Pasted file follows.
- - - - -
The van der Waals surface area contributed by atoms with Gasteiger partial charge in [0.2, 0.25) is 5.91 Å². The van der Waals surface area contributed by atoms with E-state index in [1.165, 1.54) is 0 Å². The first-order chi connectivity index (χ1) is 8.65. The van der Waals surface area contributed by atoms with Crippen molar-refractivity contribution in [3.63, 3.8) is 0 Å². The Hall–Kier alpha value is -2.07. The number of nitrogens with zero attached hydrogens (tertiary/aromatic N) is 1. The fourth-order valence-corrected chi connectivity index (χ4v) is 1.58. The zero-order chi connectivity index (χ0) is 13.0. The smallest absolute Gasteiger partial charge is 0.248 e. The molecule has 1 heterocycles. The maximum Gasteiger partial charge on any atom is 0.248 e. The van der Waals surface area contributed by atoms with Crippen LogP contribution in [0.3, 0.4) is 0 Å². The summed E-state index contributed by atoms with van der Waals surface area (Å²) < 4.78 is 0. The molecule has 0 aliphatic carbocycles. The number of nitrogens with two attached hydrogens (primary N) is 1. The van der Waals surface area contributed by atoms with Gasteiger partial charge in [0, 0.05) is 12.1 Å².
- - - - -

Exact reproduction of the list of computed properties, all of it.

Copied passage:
The van der Waals surface area contributed by atoms with Gasteiger partial charge in [0.2, 0.25) is 5.91 Å². The van der Waals surface area contributed by atoms with E-state index in [1.165, 1.54) is 0 Å². The first-order chi connectivity index (χ1) is 8.65. The van der Waals surface area contributed by atoms with Crippen molar-refractivity contribution in [3.63, 3.8) is 0 Å². The Hall–Kier alpha value is -2.07. The number of nitrogens with zero attached hydrogens (tertiary/aromatic N) is 1. The fourth-order valence-corrected chi connectivity index (χ4v) is 1.58. The zero-order chi connectivity index (χ0) is 13.0. The smallest absolute Gasteiger partial charge is 0.248 e. The molecule has 1 heterocycles. The maximum Gasteiger partial charge on any atom is 0.248 e. The van der Waals surface area contributed by atoms with Crippen LogP contribution in [0.3, 0.4) is 0 Å². The summed E-state index contributed by atoms with van der Waals surface area (Å²) < 4.78 is 0. The molecule has 0 aliphatic carbocycles. The number of nitrogens with two attached hydrogens (primary N) is 1. The van der Waals surface area contributed by atoms with Gasteiger partial charge in [0, 0.05) is 12.1 Å².